Rules which force the on-farm slaughter of some animals who test positive for bovine TB have been described as “disgraceful’’ by a Carmarthenshire dairy farmer after 27 of his animals were shot on the farmyard.

Wyn Davies and his wife Enid were in tears when, one by one, cows and heifers they had bred from calves were culled, and also youngstock, including their daughter, Sioned’s, ‘pet’ calf.

“I don’t know how I am going to tell her tonight’’ Enid told S4C’s long running series Ffermio in a powerful programme highlighting the horrific toll of the impact of how bovine TB is managed in Wales.

The Davieses and their family farm at Castell Howell, Capel Isaac, where they milk 120 cows and have been under TB restrictions since the summer of 2020. Since then, they have lost more than 180 cattle.

Animals had previously been taken off the farm for slaughter but Welsh government rules dictated that the 27 who had positive results after this latest set of gamma blood tests would need to be culled on the Davieses' farm.

“On-farm slaughter is unavoidable if animals are either not able to be transported to slaughter for welfare reasons, or for food safety reasons as they are not fit for human consumption,’’ a government spokesperson had said.

“This includes where cattle are within medicine withdrawal periods. The aim is always to ensure welfare at slaughter arrangements and health and safety are fully satisfied.’’

The Davieses said the reason they had been given for the need for an on-farm cull was that the animals had recently been dosed with a wormer.

Wyn and Enid issued a plea to the government to reconsider these rules, and also to re-think their policies surrounding the control of the disease in wildlife.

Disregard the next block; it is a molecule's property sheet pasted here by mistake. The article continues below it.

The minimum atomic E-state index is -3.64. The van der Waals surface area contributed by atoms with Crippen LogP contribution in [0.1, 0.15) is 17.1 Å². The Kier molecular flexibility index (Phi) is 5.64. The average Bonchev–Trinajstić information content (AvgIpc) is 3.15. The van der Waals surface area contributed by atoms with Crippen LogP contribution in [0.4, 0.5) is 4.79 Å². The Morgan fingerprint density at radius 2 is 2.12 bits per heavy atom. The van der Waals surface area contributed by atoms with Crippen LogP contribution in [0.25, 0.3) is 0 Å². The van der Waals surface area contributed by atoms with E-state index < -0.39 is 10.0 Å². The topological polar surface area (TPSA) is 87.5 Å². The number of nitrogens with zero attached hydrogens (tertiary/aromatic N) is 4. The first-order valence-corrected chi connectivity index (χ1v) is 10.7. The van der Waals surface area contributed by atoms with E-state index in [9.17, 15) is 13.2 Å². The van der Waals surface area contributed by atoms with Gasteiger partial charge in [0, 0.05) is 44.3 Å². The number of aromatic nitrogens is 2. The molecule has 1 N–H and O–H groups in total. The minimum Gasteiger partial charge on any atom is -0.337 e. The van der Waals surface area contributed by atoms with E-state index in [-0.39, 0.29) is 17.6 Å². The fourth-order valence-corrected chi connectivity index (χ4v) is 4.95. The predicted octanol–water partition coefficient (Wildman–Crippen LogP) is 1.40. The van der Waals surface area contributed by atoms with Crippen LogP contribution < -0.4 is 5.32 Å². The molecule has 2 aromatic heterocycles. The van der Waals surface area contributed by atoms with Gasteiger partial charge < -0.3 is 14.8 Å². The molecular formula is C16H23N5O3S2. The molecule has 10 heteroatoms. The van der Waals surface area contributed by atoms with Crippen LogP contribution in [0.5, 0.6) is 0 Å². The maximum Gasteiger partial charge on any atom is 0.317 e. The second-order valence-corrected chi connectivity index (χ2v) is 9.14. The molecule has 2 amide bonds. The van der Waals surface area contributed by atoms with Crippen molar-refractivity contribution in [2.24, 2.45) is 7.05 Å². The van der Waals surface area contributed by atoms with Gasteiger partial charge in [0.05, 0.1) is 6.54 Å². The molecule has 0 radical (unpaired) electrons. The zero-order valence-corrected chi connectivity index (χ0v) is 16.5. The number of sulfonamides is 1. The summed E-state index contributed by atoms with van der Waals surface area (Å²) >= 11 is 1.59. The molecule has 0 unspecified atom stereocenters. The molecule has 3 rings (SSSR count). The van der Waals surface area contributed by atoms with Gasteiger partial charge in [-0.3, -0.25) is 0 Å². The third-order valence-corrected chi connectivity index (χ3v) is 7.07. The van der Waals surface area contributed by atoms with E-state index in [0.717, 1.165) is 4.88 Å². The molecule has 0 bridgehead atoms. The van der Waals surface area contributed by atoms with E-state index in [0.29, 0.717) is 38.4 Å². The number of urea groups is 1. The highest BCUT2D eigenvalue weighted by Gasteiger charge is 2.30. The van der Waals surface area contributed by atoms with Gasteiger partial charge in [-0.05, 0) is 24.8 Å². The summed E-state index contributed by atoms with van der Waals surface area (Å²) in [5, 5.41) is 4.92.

All their animals, apart from a bull they use for breeding, had been bred on the farm until their first case of TB in 2020; they say all the evidence points to the disease being transmitted to their animals by badgers.

Wyn said it had “clearly’’ come from the wildlife. “There can be no other explanation. People have seen badgers out in daylight. That isn’t right is it? It shows they are sick.’’

At the recent NFU Cymru Pembrokeshire County Conference, the chief veterinary officer for Wales, Dr Richard Irvine, said the Welsh Government’s Programme for Government forbids the culling of badgers to control the spread of TB in cattle. It instead focusses disease control towards herd biosecurity and the vaccination of badgers.

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Levels of bovine TB in High TB Area West, which includes Pembrokeshire, Carmarthenshire and parts of Ceredigion, had reduced since 2019, said Dr Irvine, but in parts of Pembrokeshire the disease situation had deteriorated.

Meanwhile, at Castell Howell farm, three years of TB restrictions and the cull of so many animals have left the Davieses questioning if they can continue farming.